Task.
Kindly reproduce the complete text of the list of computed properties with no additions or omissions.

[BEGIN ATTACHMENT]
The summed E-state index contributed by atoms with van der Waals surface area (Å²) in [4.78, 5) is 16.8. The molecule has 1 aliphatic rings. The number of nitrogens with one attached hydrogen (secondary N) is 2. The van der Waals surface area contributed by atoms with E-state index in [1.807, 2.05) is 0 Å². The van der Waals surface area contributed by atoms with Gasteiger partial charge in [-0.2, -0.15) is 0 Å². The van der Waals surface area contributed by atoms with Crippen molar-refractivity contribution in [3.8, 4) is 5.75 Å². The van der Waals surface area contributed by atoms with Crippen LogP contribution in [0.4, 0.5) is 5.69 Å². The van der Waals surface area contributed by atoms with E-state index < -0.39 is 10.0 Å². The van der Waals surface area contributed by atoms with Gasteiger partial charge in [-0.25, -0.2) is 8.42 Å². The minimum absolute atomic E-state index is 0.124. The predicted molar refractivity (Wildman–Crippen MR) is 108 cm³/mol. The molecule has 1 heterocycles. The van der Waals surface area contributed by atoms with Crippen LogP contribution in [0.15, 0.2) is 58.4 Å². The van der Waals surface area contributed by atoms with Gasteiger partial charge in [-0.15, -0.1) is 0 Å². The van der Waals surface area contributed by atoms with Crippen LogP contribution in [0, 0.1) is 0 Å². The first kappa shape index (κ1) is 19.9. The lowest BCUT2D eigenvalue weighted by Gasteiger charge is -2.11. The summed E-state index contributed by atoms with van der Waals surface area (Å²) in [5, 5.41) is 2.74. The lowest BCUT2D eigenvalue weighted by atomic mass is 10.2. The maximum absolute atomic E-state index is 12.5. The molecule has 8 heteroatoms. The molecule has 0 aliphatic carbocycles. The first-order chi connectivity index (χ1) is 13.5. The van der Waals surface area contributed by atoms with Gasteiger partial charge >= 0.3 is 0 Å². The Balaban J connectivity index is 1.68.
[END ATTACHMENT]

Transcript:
The summed E-state index contributed by atoms with van der Waals surface area (Å²) in [4.78, 5) is 16.8. The molecule has 1 aliphatic rings. The number of nitrogens with one attached hydrogen (secondary N) is 2. The van der Waals surface area contributed by atoms with E-state index in [1.807, 2.05) is 0 Å². The van der Waals surface area contributed by atoms with Gasteiger partial charge in [-0.2, -0.15) is 0 Å². The van der Waals surface area contributed by atoms with Crippen molar-refractivity contribution in [3.8, 4) is 5.75 Å². The van der Waals surface area contributed by atoms with Crippen LogP contribution in [0.4, 0.5) is 5.69 Å². The van der Waals surface area contributed by atoms with E-state index < -0.39 is 10.0 Å². The van der Waals surface area contributed by atoms with Gasteiger partial charge in [-0.25, -0.2) is 8.42 Å². The minimum absolute atomic E-state index is 0.124. The predicted molar refractivity (Wildman–Crippen MR) is 108 cm³/mol. The molecule has 1 heterocycles. The van der Waals surface area contributed by atoms with Crippen LogP contribution in [0.15, 0.2) is 58.4 Å². The van der Waals surface area contributed by atoms with Gasteiger partial charge in [-0.15, -0.1) is 0 Å². The van der Waals surface area contributed by atoms with Crippen LogP contribution in [0, 0.1) is 0 Å². The first kappa shape index (κ1) is 19.9. The lowest BCUT2D eigenvalue weighted by Gasteiger charge is -2.11. The summed E-state index contributed by atoms with van der Waals surface area (Å²) in [5, 5.41) is 2.74. The lowest BCUT2D eigenvalue weighted by atomic mass is 10.2. The maximum absolute atomic E-state index is 12.5. The molecule has 8 heteroatoms. The molecule has 0 aliphatic carbocycles. The first-order chi connectivity index (χ1) is 13.5. The van der Waals surface area contributed by atoms with Gasteiger partial charge >= 0.3 is 0 Å². The Balaban J connectivity index is 1.68.